At some point employers will be as lean as they can get (and still stay in business). Yet, that does not mean businesses are about to go on a big hiring boom. Indeed, unless consumer spending picks up, they won’t.

Questions on the Weekly Claims vs. the Unemployment Rate

A question keeps popping up in emails: "How can we lose 400,000+ jobs a week and yet have the unemployment rate stay flat and the monthly jobs report show gains?"

The answer is the economy is very dynamic. People change jobs all the time. Note that from 1975 forward, the number of claims was generally above 300,000 a week, yet some months the economy added well over 250,000 jobs.

Also note that the monthly published unemployment rate is from a household survey, not a survey of payroll data from businesses. That is why the monthly "establishment survey" (a sampling of actual payroll data) is not always in alignment with changes in the unemployment rate. At economic turns the discrepancy can…
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Banks Recruit Investors to Oppose Honest Valuation of Assets; Just how Unprepared are Banks for Major Losses?

Banks Recruit Investors to Oppose Honest Valuation of Assets; Just how Unprepared are Banks for Major Losses?

Courtesy of Mish 

Reader "Henry" has a question on the loan loss provision chart I posted in Former Fed Vice Chairman vs. Mish: Is the Fed Out of Ammo?

Henry writes …

Hello Mish,

Thanks for writing and sharing your wonderful column. It has been very informative and educational.

Could you please help us mere mortals decipher the ALLL/LLRNPT chart in a follow up post?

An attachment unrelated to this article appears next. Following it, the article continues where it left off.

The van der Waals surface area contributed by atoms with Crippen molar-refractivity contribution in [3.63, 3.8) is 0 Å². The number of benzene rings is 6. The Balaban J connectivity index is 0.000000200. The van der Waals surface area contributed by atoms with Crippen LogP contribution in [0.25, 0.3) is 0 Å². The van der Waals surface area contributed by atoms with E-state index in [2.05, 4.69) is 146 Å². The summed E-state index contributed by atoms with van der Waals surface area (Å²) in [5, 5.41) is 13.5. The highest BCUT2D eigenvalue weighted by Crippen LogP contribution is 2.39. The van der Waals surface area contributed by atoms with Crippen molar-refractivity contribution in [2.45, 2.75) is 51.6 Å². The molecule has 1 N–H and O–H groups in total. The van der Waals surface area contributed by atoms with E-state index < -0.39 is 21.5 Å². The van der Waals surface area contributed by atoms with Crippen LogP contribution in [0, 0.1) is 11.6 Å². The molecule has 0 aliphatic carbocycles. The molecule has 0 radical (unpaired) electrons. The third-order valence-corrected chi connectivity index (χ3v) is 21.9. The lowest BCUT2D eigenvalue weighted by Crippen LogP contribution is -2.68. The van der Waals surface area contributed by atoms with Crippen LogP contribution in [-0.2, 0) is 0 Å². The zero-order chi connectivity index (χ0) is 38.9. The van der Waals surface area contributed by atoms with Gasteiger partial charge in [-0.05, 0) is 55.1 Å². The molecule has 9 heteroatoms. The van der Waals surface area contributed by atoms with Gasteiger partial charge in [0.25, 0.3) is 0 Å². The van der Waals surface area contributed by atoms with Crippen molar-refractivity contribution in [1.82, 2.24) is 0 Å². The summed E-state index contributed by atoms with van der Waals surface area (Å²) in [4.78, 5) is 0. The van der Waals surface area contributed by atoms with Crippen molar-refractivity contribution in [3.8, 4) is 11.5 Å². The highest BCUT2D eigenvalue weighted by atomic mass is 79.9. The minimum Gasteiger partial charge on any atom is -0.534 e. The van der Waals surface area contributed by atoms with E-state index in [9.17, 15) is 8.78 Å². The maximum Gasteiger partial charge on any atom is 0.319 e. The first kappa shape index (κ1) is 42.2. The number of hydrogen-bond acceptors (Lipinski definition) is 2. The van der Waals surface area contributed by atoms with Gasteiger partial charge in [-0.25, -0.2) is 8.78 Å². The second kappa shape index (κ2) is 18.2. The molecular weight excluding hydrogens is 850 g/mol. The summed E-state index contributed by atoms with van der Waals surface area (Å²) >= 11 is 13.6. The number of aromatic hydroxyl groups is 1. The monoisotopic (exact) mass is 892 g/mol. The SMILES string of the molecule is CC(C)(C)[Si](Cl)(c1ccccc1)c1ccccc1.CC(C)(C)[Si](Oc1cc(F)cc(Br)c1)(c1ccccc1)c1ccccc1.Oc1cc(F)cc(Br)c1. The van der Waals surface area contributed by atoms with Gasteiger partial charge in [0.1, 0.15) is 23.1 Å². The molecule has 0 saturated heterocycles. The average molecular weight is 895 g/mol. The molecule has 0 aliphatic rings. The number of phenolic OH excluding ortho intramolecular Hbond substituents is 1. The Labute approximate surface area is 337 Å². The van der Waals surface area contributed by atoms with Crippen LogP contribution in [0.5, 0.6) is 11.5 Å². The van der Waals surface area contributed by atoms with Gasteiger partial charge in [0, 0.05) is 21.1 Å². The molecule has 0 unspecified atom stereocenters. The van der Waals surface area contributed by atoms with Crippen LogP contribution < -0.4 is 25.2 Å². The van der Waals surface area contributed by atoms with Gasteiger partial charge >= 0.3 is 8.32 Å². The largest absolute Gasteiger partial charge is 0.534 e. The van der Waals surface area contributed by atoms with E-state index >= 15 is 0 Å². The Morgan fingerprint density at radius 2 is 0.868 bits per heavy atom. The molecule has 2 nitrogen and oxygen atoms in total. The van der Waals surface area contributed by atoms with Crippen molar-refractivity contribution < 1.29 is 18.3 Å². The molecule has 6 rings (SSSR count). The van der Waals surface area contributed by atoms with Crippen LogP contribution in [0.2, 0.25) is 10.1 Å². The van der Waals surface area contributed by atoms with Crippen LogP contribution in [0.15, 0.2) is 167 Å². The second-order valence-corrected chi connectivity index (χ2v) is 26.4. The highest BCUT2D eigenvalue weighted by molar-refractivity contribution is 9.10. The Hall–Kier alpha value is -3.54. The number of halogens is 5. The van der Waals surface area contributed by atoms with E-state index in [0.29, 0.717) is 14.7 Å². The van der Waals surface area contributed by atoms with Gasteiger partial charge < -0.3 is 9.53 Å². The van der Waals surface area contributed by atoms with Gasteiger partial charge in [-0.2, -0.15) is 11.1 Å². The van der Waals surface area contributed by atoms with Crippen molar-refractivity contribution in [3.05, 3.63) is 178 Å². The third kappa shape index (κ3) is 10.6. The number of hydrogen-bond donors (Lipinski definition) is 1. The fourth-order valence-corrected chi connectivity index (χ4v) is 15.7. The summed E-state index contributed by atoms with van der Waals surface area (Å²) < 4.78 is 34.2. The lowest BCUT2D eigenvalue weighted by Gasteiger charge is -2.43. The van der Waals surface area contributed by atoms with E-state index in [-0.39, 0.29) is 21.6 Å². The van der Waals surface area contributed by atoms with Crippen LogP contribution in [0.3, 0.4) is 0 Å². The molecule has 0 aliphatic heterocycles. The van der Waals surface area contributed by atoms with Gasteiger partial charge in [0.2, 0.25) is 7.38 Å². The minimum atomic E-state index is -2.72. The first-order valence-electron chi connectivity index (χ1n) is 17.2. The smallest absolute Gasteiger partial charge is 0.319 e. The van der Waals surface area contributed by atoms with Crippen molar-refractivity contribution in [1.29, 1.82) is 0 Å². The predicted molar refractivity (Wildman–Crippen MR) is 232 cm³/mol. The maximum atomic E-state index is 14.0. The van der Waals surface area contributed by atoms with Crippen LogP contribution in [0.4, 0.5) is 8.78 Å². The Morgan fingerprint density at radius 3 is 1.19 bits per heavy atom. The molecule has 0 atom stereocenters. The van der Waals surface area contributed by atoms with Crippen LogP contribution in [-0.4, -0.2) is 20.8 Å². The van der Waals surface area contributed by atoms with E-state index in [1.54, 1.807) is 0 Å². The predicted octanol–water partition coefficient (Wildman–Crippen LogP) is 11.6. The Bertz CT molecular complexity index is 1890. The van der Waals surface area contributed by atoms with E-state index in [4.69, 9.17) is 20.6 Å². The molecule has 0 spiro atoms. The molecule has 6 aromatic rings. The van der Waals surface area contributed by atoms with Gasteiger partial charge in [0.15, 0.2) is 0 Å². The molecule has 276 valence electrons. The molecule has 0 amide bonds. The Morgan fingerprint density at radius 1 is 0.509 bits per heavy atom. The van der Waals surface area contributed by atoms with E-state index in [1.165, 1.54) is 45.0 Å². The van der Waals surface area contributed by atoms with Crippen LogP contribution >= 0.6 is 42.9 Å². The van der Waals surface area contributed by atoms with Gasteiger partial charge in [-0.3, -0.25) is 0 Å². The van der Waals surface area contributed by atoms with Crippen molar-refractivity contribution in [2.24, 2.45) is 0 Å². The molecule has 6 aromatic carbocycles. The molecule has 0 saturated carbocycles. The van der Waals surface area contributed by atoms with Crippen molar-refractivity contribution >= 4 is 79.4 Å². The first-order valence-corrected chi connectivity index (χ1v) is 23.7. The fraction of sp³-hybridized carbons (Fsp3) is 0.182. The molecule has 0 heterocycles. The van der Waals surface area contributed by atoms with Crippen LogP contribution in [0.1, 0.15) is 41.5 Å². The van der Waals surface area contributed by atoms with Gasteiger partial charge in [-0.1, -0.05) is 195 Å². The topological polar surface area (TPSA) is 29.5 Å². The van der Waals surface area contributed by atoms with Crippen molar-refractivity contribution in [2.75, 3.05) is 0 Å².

I have difficulty reconciling the units, and I suspect I’m not the only one. Exactly what does that chart depict?

Thanks.

Henry

From my previous post …

Assets at Banks whose ALLL Exceeds their Nonperforming Loans

The ALLL is a bank’s best estimate of the amount it will not be able to collect on its loans and leases based on current information and events. To fund the ALLL, the bank takes a periodic charge against earnings. Such a charge is called a provision for loan and lease losses.

One look at the above chart in light of an economy headed back into recession and a housing market already back in the toilet should be enough to convince anyone that banks already have insufficient loan loss provisions.

That is one of the reasons banks are reluctant to lend. Lack of creditworthy customers is a second. Quite frankly would be idiotic to force more lending in such an environment.

To further clarify, the chart depicts the ratio of loan loss provisions to nonperforming loans across the entire banking system (all banks). There are 33 ALLL charts by bank size and region for inquiring minds to consider. The above chart is the aggregate.

The implication what the chart suggests is that banks believe nonperforming loans are NOT a problem (or alternatively they are simply ignoring expected losses to goose earnings).

The implication what I suggest is banks earnings have been overstated. Why? Because provisions for loan losses are a hit to earnings. I believe losses are coming for which there are no provisions.

The chart depicts a form of "extend and pretend" and overvaluation of assets on bank balance sheets. The Fed and the accounting board ignore this happening (encourage is probably a better word), hoping the problem will get better. With more foreclosures and bankruptcies on the horizon, I suggest it won’t.

Magnitude of the Problem

The above…
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Small Businesses are Not Hiring – Why Should They?

Small Businesses are Not Hiring – Why Should They?

Courtesy of Mish 

Hand holding out empty pocket

In response to Creating Jobs Carries a Punishing Price, an article about Mr. Fleischer, president of Bogen Communications Inc. and why he is not hiring, I received an interesting email from "David" a reader who disagrees with Mr. Fleischer’s stated reasons for not hiring.